Safety issues at Performing Arts Center
Playgoers hoping for a bird's-eye view in seats in the elevated section of the Performing Arts Center (PAC) at the high school will find it closed this weekend for performances of "You're a Good Man, Charlie Brown."
The seating is off-limits until safety issues involving inadequate lighting and a lack of handrails are resolved.
In a letter dated January 28, Oak Bluffs building inspector Jerry Weiner notified Neal Weaver, Martha's Vineyard Regional High School assistant principal and facilities manager, that, "As of January 30, 2009, until further notice, we will allow only limited use of the PAC, and absolutely no occupancy of any of the upper level seating."
File photo by Todd Cleland
Mr. Weiner's letter said the building department's decision was based on a report of violation findings from building code consultant David Macartney on a walkthrough of the PAC with Mr. Weiner and Oak Bluffs local inspector and administrator James Dunn on January 16.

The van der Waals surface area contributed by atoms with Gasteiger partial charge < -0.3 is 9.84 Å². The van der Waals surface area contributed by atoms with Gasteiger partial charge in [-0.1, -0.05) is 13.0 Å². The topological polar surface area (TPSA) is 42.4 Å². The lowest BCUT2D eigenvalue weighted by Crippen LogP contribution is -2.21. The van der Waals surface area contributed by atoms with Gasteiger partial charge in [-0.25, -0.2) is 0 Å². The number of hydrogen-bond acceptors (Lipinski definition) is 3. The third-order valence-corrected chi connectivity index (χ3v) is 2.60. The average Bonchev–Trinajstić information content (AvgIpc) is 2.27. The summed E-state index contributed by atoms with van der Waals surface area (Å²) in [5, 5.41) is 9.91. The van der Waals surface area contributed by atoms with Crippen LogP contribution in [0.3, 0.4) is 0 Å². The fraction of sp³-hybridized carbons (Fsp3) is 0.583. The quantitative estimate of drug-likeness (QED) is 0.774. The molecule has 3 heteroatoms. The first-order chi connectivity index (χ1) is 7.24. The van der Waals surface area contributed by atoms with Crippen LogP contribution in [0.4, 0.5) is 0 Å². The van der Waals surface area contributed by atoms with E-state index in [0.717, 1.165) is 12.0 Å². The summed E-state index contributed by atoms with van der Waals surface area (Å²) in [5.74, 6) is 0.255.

In Mr. Macartney's report to Mr. Weiner, dated January 26, he wrote that although the upper level of seating, which consists of 371 seats, is not equipped with handrails in the stepped aisles, a review of the state building code, in effect at the time of the PAC's design in 1994, clearly required such handrails.
Mr. Macartney also noted that much of the aisle lighting, which he estimated at 80 percent, is not functioning to provide illumination during a performance.
"In my opinion, the overall condition of this space is a lawsuit waiting to happen," Mr. Macartney's letter stated. "I can easily envision a situation where a slip and fall could occur for which the school would be found liable, due to the obvious existence of these liabilities."